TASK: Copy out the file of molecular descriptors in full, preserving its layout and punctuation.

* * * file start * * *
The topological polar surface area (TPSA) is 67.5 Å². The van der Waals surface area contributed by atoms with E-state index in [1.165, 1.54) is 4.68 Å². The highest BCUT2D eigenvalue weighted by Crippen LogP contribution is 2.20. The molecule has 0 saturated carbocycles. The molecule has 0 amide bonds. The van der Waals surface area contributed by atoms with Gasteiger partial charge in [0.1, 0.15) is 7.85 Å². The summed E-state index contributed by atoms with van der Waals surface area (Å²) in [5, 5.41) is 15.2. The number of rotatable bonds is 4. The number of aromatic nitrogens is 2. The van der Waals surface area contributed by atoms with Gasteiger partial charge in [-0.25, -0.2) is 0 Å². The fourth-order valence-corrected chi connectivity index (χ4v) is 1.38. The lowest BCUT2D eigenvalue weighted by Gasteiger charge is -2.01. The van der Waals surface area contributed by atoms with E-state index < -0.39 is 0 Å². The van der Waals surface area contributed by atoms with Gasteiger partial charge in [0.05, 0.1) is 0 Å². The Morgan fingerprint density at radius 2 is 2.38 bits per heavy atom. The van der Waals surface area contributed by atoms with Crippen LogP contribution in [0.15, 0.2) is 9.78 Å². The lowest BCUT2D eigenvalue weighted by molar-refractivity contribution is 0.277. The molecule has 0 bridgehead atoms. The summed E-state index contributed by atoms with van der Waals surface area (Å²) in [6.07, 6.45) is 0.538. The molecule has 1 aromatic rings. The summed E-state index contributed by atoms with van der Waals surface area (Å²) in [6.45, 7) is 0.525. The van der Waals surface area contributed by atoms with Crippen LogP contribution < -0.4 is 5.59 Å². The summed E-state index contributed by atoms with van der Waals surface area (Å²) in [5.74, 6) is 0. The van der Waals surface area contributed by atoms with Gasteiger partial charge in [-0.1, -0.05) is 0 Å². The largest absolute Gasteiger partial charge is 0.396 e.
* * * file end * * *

The topological polar surface area (TPSA) is 67.5 Å². The van der Waals surface area contributed by atoms with E-state index in [1.165, 1.54) is 4.68 Å². The highest BCUT2D eigenvalue weighted by Crippen LogP contribution is 2.20. The molecule has 0 saturated carbocycles. The molecule has 0 amide bonds. The van der Waals surface area contributed by atoms with Gasteiger partial charge in [0.1, 0.15) is 7.85 Å². The summed E-state index contributed by atoms with van der Waals surface area (Å²) in [5, 5.41) is 15.2. The number of rotatable bonds is 4. The number of aromatic nitrogens is 2. The van der Waals surface area contributed by atoms with Gasteiger partial charge in [-0.25, -0.2) is 0 Å². The fourth-order valence-corrected chi connectivity index (χ4v) is 1.38. The lowest BCUT2D eigenvalue weighted by Gasteiger charge is -2.01. The van der Waals surface area contributed by atoms with E-state index < -0.39 is 0 Å². The van der Waals surface area contributed by atoms with Gasteiger partial charge in [0.05, 0.1) is 0 Å². The Morgan fingerprint density at radius 2 is 2.38 bits per heavy atom. The van der Waals surface area contributed by atoms with Crippen LogP contribution in [0.15, 0.2) is 9.78 Å². The lowest BCUT2D eigenvalue weighted by molar-refractivity contribution is 0.277. The molecule has 0 bridgehead atoms. The summed E-state index contributed by atoms with van der Waals surface area (Å²) in [6.07, 6.45) is 0.538. The molecule has 1 aromatic rings. The summed E-state index contributed by atoms with van der Waals surface area (Å²) in [6.45, 7) is 0.525. The van der Waals surface area contributed by atoms with Crippen LogP contribution < -0.4 is 5.59 Å². The summed E-state index contributed by atoms with van der Waals surface area (Å²) in [5.74, 6) is 0. The van der Waals surface area contributed by atoms with Gasteiger partial charge in [-0.1, -0.05) is 0 Å². The largest absolute Gasteiger partial charge is 0.396 e.